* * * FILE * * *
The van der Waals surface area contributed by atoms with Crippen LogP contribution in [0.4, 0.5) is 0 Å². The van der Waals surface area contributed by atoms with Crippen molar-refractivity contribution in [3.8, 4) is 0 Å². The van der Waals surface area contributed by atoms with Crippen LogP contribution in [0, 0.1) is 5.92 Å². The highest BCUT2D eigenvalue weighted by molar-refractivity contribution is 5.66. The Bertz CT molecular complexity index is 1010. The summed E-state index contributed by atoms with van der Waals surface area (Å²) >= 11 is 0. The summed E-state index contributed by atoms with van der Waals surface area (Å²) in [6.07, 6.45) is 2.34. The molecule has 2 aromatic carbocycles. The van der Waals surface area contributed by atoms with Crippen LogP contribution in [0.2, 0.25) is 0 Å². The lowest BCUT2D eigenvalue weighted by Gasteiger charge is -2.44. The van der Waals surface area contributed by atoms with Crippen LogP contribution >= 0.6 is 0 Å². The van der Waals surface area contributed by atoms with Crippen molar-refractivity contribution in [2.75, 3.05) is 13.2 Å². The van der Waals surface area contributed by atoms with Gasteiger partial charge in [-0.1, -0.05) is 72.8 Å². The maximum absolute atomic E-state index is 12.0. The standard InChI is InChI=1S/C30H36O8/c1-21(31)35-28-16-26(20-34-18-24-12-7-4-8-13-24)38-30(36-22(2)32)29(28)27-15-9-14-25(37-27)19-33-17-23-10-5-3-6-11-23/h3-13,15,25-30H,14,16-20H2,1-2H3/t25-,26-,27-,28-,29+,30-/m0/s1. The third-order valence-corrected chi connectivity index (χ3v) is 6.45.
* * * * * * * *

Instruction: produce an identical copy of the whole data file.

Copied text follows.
The van der Waals surface area contributed by atoms with Crippen LogP contribution in [0.4, 0.5) is 0 Å². The van der Waals surface area contributed by atoms with Crippen molar-refractivity contribution in [3.8, 4) is 0 Å². The van der Waals surface area contributed by atoms with Crippen LogP contribution in [0, 0.1) is 5.92 Å². The highest BCUT2D eigenvalue weighted by molar-refractivity contribution is 5.66. The Bertz CT molecular complexity index is 1010. The summed E-state index contributed by atoms with van der Waals surface area (Å²) >= 11 is 0. The summed E-state index contributed by atoms with van der Waals surface area (Å²) in [6.07, 6.45) is 2.34. The molecule has 2 aromatic carbocycles. The van der Waals surface area contributed by atoms with Crippen LogP contribution in [0.2, 0.25) is 0 Å². The lowest BCUT2D eigenvalue weighted by Gasteiger charge is -2.44. The van der Waals surface area contributed by atoms with Crippen LogP contribution >= 0.6 is 0 Å². The van der Waals surface area contributed by atoms with Crippen molar-refractivity contribution in [2.75, 3.05) is 13.2 Å². The van der Waals surface area contributed by atoms with Gasteiger partial charge in [-0.1, -0.05) is 72.8 Å². The maximum absolute atomic E-state index is 12.0. The standard InChI is InChI=1S/C30H36O8/c1-21(31)35-28-16-26(20-34-18-24-12-7-4-8-13-24)38-30(36-22(2)32)29(28)27-15-9-14-25(37-27)19-33-17-23-10-5-3-6-11-23/h3-13,15,25-30H,14,16-20H2,1-2H3/t25-,26-,27-,28-,29+,30-/m0/s1. The third-order valence-corrected chi connectivity index (χ3v) is 6.45.